Break down the silos
A traditional product team would have testing being done by dedicated testers, but today you would need testers who have knowledge and exposure to coding as well. This is because most QA today involves automated testing and testers would need to know how to write code that would result in automated testing and also deployment. It is always possible to go out and hire new talent which is proficient in both coding and testing, but a much better idea would be to upskill your present testing team.
Paas is passé
With the boom in the popularity of cloud computing in recent years, many developers had moved towards the use of platforms as a service instead of using specific platforms in containers. But to make the development lifecycle more flexible and easily changeable according to user expectations, the platforms must be used in a container structure.
As soon as you begin moving to a DevOps approach, you will find your team generating more and more useful data. If your team is not taking steps to collect, store and analyse this, you are letting go of a big opportunity. You might find initially that implementing artificial intelligence or applying machine learning on your collected data eats up a lot of money and storage space, but in the long run, you will see that it only enhances the end product.
No More Servers
The series of ‘aaS’ (as a service) that we have seen in recent years has given rise to a new one – function as a service (FaaS). Applications can now be run without having to maintain and manage humongous servers, and the cost charged to the user would be on the basis of the number of invocations of each function. DevOps is embracing ‘serverless’ in a big way which is expected to push down costs.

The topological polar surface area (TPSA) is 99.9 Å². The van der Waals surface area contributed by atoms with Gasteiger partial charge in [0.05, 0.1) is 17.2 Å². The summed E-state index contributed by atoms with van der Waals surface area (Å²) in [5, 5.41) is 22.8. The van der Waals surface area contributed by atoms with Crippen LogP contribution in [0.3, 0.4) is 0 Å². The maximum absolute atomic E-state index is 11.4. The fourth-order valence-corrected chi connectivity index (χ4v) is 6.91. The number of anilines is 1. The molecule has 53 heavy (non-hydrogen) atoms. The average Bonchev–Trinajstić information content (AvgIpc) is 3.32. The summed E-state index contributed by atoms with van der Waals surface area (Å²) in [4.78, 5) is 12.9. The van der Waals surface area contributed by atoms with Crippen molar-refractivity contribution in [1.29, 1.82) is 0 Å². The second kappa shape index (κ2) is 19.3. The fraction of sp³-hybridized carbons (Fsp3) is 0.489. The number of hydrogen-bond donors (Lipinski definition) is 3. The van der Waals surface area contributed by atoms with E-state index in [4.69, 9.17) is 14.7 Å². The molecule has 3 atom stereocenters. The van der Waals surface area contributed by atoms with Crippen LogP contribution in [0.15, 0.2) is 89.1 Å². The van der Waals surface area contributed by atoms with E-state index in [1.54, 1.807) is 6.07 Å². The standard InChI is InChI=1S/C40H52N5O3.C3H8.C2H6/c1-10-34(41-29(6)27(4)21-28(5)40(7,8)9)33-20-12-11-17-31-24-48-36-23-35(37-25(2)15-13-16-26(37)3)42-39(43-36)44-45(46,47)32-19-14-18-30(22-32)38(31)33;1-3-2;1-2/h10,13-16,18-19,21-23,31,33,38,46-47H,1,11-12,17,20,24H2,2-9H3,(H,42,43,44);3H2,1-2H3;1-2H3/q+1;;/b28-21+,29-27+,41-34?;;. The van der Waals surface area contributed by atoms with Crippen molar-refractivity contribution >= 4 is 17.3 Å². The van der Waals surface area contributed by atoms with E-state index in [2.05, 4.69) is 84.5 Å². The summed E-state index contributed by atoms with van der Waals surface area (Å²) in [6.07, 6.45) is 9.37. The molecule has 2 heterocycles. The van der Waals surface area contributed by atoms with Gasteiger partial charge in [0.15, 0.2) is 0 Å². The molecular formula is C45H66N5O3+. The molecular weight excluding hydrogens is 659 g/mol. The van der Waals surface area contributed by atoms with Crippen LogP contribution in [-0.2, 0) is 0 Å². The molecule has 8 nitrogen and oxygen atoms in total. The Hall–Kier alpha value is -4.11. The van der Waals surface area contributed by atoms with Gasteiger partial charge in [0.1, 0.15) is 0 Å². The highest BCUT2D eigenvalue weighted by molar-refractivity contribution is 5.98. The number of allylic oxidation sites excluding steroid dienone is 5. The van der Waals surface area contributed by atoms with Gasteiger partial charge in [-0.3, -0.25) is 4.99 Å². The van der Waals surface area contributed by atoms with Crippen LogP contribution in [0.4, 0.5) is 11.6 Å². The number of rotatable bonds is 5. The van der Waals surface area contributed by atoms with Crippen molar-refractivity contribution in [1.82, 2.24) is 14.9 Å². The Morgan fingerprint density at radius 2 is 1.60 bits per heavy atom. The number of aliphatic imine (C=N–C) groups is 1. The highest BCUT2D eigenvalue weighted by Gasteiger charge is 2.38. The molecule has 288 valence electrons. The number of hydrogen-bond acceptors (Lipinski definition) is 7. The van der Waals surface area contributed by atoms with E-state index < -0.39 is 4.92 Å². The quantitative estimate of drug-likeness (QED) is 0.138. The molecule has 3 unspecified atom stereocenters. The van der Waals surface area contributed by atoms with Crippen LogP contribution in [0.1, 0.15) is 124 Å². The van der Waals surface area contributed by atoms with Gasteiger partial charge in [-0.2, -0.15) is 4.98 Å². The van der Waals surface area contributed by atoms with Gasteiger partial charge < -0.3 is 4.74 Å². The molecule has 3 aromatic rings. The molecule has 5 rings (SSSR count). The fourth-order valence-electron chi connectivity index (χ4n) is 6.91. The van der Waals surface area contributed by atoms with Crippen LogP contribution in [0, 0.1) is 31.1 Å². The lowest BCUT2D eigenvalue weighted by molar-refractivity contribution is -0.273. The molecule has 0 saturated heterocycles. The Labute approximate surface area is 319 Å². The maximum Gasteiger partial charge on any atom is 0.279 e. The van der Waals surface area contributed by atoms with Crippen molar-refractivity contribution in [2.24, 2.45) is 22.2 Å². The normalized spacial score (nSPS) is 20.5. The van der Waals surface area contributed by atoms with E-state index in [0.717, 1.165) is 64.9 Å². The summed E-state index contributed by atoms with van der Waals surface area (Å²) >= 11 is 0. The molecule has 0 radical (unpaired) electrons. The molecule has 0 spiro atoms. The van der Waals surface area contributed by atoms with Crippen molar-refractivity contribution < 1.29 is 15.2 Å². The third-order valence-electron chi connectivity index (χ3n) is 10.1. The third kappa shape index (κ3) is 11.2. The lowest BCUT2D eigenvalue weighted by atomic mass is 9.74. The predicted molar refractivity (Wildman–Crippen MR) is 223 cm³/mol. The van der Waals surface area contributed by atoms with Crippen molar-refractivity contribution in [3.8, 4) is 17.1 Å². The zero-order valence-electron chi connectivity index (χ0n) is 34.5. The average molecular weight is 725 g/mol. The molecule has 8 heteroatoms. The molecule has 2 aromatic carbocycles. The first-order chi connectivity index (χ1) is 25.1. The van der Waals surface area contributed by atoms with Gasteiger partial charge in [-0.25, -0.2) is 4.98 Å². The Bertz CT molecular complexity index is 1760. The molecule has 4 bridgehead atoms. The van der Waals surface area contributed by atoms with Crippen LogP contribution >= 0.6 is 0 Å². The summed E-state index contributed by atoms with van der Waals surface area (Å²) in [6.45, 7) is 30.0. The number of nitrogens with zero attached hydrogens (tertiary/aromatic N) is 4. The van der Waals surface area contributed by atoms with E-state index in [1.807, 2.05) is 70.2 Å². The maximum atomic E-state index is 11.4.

Automate or Perish
The theme of automation has been around since the time DevOps started becoming popular, but its relevance has only increased over the years. The race for diminishing resources had all but made manual testing irrelevant. Automation also enhances speed, by allowing more testing cycles to be completed at the same time.
If you are pushing for the DevOps philosophy in your organization, you will surely need to measure certain aspects of your process so that you can highlight the clear benefits. The metrics you choose to measure, analyse and highlight should focus on at least the speed or the stability, but preferably on both. Some examples could be the time taken to deploy, the time to successfully implement a change, the time is taken to repair, the rate of failures etc.
The technical metrics listed above, along with the business metrics (profitability, business pipeline, conversions etc.) will lay the foundation for the path the organization would need to take. Once that is in place, it would create a solid foundation for BAU activities, yet lead the path for calculated tactical risks. The advantage of a metrics-driven organization is that they can set for themselves the limits up to which they would be willing to experiment and absorb resultant losses if any. But innovation will have to become the name of the game as we move ahead.
One of the emerging trends, as we move forward on the DevOps path, is the return to basics. You would recall how important the agile methodology had become in the traditional software development process. That is set to make a return in DevOps as well, so you need to keep the DevOps framework flexible enough to incorporate the agile philosophy.